Understanding what pedal power actually is
If you have any Boss style stomp box, you have the option of using a 9v battery (or two in some cases), or using external power. This external power is aptly known as a power supply.
Some people (ahem, Eric Johnson), swear by batteries. While we won’t be debating the highly subjective audio quality between batteries and power supplies, I think we can all agree that power supplies are way more convenient.
Using a power supply means that as long as your wall outlet has power, so do your pedals. Power supplies come in many flavors, with differing polarity and several voltage ratings. In this article we’re going to take a look at all of these differences to better understand what power supplies are, how they work, and what that means for your pedalboard.
How Do Guitar Pedal Power Supplies Works?
Boss Pedals is to thank for the standard 9v ratings of power supplies. Their pedals were originally powered with 9v batteries, and because they were ground (no pun intended!) breaking and successful, other companies followed suit.
A power supply (affectionately known as a wall wart) takes the AC (Alternating Current) power from you wall and literally transforms it into a nice steady dose of DC (Direct Current) power in your pedal.
The wall current travels through a transformer which reduces the voltage to the required rating of your pedal. After the current runs through the transformer, it goes through a rectifier to be converted into DC. From there, the DC current at the new voltage range is pumped into your pedal to power the electronics inside.
What Is Center Negative and Center Positive?
If you have a power supply that came with a pedal, take a look at the wall wart. It should have an indication that the power is either Center Negative or Center Positive. On many pedals you’ll also see this next to the power input jack on your pedals (it’s always listed in the manual).
This indicates the polarity on any DC (Direct Current) power. This next part is very important: You must match the polarity of the power supply with the polarity requirements of the pedal.
I’ll say it again. The polarity of the pedal must match the polarity of the power supply.
Absolute best case scenario using mismatched polarity is that your pedal wont power on. Worst case, you’re buying a new pedal and the manufacturer’s warranty won’t cover user error.
It’s actually pretty unique that guitar pedals have center negative polarity in general, since most electronic devices only have center positive. Some guitar pedals have center negative polarity because they work with both a battery and wall power.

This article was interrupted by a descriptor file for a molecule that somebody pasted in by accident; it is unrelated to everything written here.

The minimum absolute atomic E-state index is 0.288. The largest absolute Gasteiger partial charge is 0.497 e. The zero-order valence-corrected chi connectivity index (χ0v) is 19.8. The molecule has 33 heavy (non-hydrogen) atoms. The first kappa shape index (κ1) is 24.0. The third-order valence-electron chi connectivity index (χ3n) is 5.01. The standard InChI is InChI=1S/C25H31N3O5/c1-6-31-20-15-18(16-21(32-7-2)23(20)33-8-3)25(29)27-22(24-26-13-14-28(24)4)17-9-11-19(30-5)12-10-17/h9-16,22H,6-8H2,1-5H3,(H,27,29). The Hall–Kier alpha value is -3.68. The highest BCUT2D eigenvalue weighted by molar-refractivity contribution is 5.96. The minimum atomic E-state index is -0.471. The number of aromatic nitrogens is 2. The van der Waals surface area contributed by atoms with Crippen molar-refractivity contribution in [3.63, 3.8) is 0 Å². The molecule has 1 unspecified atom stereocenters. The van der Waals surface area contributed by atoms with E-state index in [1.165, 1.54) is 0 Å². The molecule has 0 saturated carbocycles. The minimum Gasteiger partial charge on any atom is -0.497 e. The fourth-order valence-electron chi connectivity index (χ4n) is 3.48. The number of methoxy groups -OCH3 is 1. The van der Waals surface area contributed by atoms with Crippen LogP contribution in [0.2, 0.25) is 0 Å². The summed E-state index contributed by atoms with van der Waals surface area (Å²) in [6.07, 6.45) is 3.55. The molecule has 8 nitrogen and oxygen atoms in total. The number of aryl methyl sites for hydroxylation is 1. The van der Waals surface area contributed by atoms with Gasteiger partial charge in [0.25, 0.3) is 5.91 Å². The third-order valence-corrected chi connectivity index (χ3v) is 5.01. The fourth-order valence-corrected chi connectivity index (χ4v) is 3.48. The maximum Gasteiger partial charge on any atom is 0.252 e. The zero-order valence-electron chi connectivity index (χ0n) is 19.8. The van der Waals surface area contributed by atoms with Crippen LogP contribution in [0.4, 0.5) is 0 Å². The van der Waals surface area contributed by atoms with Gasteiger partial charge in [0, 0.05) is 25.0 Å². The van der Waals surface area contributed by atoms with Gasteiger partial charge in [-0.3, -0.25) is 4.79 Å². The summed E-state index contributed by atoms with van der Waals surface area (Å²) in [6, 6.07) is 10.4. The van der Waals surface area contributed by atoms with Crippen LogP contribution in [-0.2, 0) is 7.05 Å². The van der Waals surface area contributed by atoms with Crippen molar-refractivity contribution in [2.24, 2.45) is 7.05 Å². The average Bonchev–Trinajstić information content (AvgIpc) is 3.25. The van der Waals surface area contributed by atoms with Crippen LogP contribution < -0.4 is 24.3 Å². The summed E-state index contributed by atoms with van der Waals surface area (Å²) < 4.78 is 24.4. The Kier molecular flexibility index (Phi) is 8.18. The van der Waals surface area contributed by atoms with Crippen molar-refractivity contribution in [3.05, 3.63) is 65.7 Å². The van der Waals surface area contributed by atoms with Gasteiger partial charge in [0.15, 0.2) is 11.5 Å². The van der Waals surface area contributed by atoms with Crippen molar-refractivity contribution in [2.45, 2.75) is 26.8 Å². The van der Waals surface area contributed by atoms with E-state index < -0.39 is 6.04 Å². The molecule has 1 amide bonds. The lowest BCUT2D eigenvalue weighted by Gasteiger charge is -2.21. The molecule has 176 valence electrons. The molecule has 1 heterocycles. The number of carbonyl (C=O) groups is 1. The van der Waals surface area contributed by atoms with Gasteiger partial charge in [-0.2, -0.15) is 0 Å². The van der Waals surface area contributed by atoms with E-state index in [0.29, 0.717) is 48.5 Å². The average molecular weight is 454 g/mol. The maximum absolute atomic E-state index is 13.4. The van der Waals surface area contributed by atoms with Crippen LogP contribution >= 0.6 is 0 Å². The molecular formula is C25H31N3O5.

In these pedals, the battery needs to be bypassed when plugged into a power source. This is achieved in the circuit by attaching the battery’s negative terminal to the sleeve of the power jack. When a power jack is plugged into the pedal, it breaks the chain to the battery’s positive terminal. The battery is bypassed and the pedal is powered by the external power.
Conversely, when there is no power jack plugged in but an instrument cable is inserted, it completes the circuit on the negative terminal of the battery.
(You can find pretty cheap polarity adapters that will convert the polarity from the power source)
Does Voltage Matter?
YES! By default, you should only use the voltage identified on the pedal. Underpowering or overpowering your pedals can result in performance issues, or even damage to the pedals.
Typical voltages you’ll see are 9v, 12v, 18v, and even 24v. 18v and 24v power usually utilizes different power supply cables or adapters. If your pedal requires these voltages it’s not uncommon that they’ll come with a unique power supply.
Most stomp boxes like Boss pedals are 9v or 12v. The larger pedals from Strymon and Eventide typically require a little more juice in the 18v to 24v range. But 9v and 12v are what you’ll see 90% of the time.
Some overdrive pedals thrive on higher voltages. In many cases, using 12v or 18v can give your overdrives more life. Before you experiment, just make sure your specific pedals can handle this. Most user manuals will tell you this and you can always contact the manufacturer.
Voltage vs (milli)Amps